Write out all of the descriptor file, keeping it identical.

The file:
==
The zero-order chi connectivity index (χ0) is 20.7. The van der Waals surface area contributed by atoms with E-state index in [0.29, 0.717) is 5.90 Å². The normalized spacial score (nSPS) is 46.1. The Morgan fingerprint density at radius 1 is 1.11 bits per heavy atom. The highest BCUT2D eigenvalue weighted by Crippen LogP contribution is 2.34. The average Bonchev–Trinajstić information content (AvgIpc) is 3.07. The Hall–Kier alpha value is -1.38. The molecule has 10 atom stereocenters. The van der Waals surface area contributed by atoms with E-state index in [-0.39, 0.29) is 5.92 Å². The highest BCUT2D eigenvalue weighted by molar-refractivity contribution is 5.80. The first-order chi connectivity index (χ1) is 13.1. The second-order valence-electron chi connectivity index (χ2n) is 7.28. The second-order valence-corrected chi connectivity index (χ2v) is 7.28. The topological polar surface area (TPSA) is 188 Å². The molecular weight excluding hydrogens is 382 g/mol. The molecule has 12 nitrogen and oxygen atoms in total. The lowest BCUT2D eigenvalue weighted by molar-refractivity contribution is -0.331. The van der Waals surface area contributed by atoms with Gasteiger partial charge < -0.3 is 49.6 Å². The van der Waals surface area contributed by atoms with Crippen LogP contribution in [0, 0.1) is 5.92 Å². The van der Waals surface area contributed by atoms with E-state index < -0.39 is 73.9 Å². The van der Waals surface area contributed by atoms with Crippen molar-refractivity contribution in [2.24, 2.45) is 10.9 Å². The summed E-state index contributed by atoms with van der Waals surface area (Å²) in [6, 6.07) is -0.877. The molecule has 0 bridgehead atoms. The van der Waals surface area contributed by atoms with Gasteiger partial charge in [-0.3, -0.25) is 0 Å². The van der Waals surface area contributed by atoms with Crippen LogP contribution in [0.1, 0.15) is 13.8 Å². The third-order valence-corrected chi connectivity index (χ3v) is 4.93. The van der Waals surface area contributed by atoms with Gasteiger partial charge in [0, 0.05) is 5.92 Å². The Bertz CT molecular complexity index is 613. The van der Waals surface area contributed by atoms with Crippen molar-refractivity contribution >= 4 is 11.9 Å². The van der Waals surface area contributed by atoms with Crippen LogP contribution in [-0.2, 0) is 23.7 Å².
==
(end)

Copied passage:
The zero-order chi connectivity index (χ0) is 20.7. The van der Waals surface area contributed by atoms with E-state index in [0.29, 0.717) is 5.90 Å². The normalized spacial score (nSPS) is 46.1. The Morgan fingerprint density at radius 1 is 1.11 bits per heavy atom. The highest BCUT2D eigenvalue weighted by Crippen LogP contribution is 2.34. The average Bonchev–Trinajstić information content (AvgIpc) is 3.07. The Hall–Kier alpha value is -1.38. The molecule has 10 atom stereocenters. The van der Waals surface area contributed by atoms with E-state index in [-0.39, 0.29) is 5.92 Å². The highest BCUT2D eigenvalue weighted by molar-refractivity contribution is 5.80. The first-order chi connectivity index (χ1) is 13.1. The second-order valence-electron chi connectivity index (χ2n) is 7.28. The second-order valence-corrected chi connectivity index (χ2v) is 7.28. The topological polar surface area (TPSA) is 188 Å². The molecular weight excluding hydrogens is 382 g/mol. The molecule has 12 nitrogen and oxygen atoms in total. The lowest BCUT2D eigenvalue weighted by molar-refractivity contribution is -0.331. The van der Waals surface area contributed by atoms with Gasteiger partial charge < -0.3 is 49.6 Å². The van der Waals surface area contributed by atoms with Crippen LogP contribution in [0, 0.1) is 5.92 Å². The van der Waals surface area contributed by atoms with E-state index < -0.39 is 73.9 Å². The van der Waals surface area contributed by atoms with Crippen molar-refractivity contribution in [2.24, 2.45) is 10.9 Å². The summed E-state index contributed by atoms with van der Waals surface area (Å²) in [6, 6.07) is -0.877. The molecule has 0 bridgehead atoms. The van der Waals surface area contributed by atoms with Gasteiger partial charge in [-0.3, -0.25) is 0 Å². The van der Waals surface area contributed by atoms with Crippen LogP contribution in [0.1, 0.15) is 13.8 Å². The third-order valence-corrected chi connectivity index (χ3v) is 4.93. The van der Waals surface area contributed by atoms with Gasteiger partial charge in [0, 0.05) is 5.92 Å². The Bertz CT molecular complexity index is 613. The van der Waals surface area contributed by atoms with Crippen molar-refractivity contribution >= 4 is 11.9 Å². The van der Waals surface area contributed by atoms with Crippen LogP contribution in [-0.2, 0) is 23.7 Å².